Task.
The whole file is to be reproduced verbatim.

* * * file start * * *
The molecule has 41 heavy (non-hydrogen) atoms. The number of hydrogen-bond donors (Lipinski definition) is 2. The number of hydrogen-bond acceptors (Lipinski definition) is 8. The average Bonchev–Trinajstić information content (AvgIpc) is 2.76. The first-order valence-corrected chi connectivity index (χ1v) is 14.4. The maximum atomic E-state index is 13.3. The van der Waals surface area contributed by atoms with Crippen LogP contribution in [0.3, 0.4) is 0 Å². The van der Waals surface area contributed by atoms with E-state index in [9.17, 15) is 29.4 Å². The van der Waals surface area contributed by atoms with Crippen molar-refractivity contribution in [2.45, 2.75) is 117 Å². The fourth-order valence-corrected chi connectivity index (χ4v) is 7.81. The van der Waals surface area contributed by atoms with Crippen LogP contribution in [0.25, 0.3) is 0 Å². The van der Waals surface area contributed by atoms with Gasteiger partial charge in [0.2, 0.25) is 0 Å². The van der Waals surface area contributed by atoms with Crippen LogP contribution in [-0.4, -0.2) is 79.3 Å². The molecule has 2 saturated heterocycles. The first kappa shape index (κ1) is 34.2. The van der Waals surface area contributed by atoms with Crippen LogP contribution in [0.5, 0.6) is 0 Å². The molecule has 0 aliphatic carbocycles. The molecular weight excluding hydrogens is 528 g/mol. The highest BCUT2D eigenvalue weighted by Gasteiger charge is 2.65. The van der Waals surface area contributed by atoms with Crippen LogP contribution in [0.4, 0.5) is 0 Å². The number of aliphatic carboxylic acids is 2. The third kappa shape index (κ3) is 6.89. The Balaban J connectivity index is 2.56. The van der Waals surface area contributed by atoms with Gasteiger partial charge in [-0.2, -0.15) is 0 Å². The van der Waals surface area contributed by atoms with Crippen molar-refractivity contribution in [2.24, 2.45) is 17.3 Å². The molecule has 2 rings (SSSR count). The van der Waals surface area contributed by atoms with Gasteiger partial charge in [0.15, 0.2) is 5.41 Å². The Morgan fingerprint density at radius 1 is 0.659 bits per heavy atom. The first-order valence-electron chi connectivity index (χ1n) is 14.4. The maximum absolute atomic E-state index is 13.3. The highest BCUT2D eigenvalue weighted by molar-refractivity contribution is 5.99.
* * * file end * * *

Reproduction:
The molecule has 41 heavy (non-hydrogen) atoms. The number of hydrogen-bond donors (Lipinski definition) is 2. The number of hydrogen-bond acceptors (Lipinski definition) is 8. The average Bonchev–Trinajstić information content (AvgIpc) is 2.76. The first-order valence-corrected chi connectivity index (χ1v) is 14.4. The maximum atomic E-state index is 13.3. The van der Waals surface area contributed by atoms with Crippen LogP contribution in [0.3, 0.4) is 0 Å². The van der Waals surface area contributed by atoms with E-state index in [9.17, 15) is 29.4 Å². The van der Waals surface area contributed by atoms with Crippen molar-refractivity contribution in [2.45, 2.75) is 117 Å². The fourth-order valence-corrected chi connectivity index (χ4v) is 7.81. The van der Waals surface area contributed by atoms with Crippen LogP contribution in [0.25, 0.3) is 0 Å². The van der Waals surface area contributed by atoms with Gasteiger partial charge in [0.2, 0.25) is 0 Å². The van der Waals surface area contributed by atoms with Crippen LogP contribution in [-0.4, -0.2) is 79.3 Å². The molecule has 2 saturated heterocycles. The first kappa shape index (κ1) is 34.2. The van der Waals surface area contributed by atoms with Crippen LogP contribution in [0.5, 0.6) is 0 Å². The molecule has 0 aliphatic carbocycles. The molecular weight excluding hydrogens is 528 g/mol. The highest BCUT2D eigenvalue weighted by Gasteiger charge is 2.65. The van der Waals surface area contributed by atoms with Crippen LogP contribution in [0.4, 0.5) is 0 Å². The number of aliphatic carboxylic acids is 2. The third kappa shape index (κ3) is 6.89. The Balaban J connectivity index is 2.56. The van der Waals surface area contributed by atoms with Gasteiger partial charge in [-0.2, -0.15) is 0 Å². The van der Waals surface area contributed by atoms with Crippen molar-refractivity contribution in [2.24, 2.45) is 17.3 Å². The molecule has 2 rings (SSSR count). The van der Waals surface area contributed by atoms with Gasteiger partial charge in [0.15, 0.2) is 5.41 Å². The Morgan fingerprint density at radius 1 is 0.659 bits per heavy atom. The first-order valence-electron chi connectivity index (χ1n) is 14.4. The maximum absolute atomic E-state index is 13.3. The highest BCUT2D eigenvalue weighted by molar-refractivity contribution is 5.99.